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Sökning: WFRF:(Brandmaier Andreas M.) > (2019)

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1.
  • Karalija, Nina, 1984-, et al. (författare)
  • Cardiovascular factors are related to dopamine integrity and cognition in aging
  • 2019
  • Ingår i: Annals of Clinical and Translational Neurology. - : Wiley-Blackwell. - 2328-9503. ; 6:11, s. 2291-2303
  • Tidskriftsartikel (refereegranskat)abstract
    • Objective: The aging brain undergoes several changes, including reduced vascular, structural, and dopamine (DA) system integrity. Such brain changes have been associated with age‐related cognitive deficits. However, their relative importance, interrelations, and links to risk factors remain elusive.Methods: The present work used magnetic resonance imaging and positron emission tomography with 11C‐raclopride to jointly examine vascular parameters (white‐matter lesions and perfusion), DA D2‐receptor availability, brain structure, and cognitive performance in healthy older adults (n = 181, age: 64–68 years) from the Cognition, Brain, and Aging (COBRA) study.Results: Covariance was found among several brain indicators, where top predictors of cognitive performance included caudate and hippocampal integrity (D2DR availability and volumes), and cortical blood flow and regional volumes. White‐matter lesion burden was negatively correlated with caudate DA D2‐receptor availability and white‐matter microstructure. Compared to individuals with smaller lesions, individuals with confluent lesions (exceeding 20 mm in diameter) had reductions in cortical and hippocampal perfusion, striatal and hippocampal D2‐receptor availability, white‐matter microstructure, and reduced performance on tests of episodic memory, sequence learning, and processing speed. Higher cardiovascular risk as assessed by treatment for hypertension, systolic blood pressure, overweight, and smoking was associated with lower frontal cortical perfusion, lower putaminal D2DR availability, smaller grey‐matter volumes, a larger number of white‐matter lesions, and lower episodic memory performance.Interpretation: Taken together, these findings suggest that reduced cardiovascular health is associated with poorer status for brain variables that are central to age‐sensitive cognitive functions, with emphasis on DA integrity.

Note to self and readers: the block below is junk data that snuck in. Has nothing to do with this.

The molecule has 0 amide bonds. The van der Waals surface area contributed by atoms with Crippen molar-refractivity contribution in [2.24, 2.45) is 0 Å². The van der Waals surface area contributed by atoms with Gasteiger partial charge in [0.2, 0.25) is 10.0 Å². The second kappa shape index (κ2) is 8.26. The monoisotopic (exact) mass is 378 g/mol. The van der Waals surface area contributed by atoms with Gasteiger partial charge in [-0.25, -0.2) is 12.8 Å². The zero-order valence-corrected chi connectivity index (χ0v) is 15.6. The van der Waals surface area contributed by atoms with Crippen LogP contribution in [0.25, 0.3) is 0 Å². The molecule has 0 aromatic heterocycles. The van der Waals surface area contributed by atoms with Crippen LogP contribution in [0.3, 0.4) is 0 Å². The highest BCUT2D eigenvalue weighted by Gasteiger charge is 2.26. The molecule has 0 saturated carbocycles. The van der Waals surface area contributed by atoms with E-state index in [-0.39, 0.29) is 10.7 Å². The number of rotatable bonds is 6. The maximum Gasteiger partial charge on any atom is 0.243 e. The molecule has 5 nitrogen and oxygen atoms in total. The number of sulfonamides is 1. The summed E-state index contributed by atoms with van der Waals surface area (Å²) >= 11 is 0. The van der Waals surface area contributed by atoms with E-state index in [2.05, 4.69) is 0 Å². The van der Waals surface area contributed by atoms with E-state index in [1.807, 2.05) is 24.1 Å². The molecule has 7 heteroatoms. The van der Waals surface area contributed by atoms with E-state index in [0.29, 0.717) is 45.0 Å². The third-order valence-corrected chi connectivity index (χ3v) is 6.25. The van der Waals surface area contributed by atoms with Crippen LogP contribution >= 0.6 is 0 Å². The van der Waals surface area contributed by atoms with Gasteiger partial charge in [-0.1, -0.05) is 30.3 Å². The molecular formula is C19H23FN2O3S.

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2.
  • Karch, Julian D, et al. (författare)
  • Identifying predictors of within-person variance in MRI-based brain volume estimates
  • 2019
  • Ingår i: NeuroImage. - : Elsevier. - 1095-9572. ; 200, s. 575-589
  • Tidskriftsartikel (refereegranskat)abstract
    • Adequate reliability of measurement is a precondition for investigating individual differences and age-related changes in brain structure. One approach to improve reliability is to identify and control for variables that are predictive of within-person variance. To this end, we applied both classical statistical methods and machine-learning-inspired approaches to structural magnetic resonance imaging (sMRI) data of six participants aged 24-31 years gathered at 40-50 occasions distributed over 6-8 months from the Day2day study. We explored the within-person associations between 21 variables covering physiological, affective, social, and environmental factors and global measures of brain volume estimated by VBM8 and FreeSurfer. Time since the first scan was reliably associated with Freesurfer estimates of grey matter volume and total cortex volume, in line with a rate of annual brain volume shrinkage of about 1 percent. For the same two structural measures, time of day also emerged as a reliable predictor with an estimated diurnal volume decrease of, again, about 1 percent. Furthermore, we found weak predictive evidence for the number of steps taken on the previous day and testosterone levels. The results suggest a need to control for time-of-day effects in sMRI research. In particular, we recommend that researchers interested in assessing longitudinal change in the context of intervention studies or longitudinal panels make sure that, at each measurement occasion, (a) a given participant is measured at the same time of day; (b) participants overall are measured at about the same time of day. Furthermore, the potential effects of physical activity, including moderate amounts of aerobic exercise, and testosterone levels on MRI-based measures of brain structure deserve further investigation.
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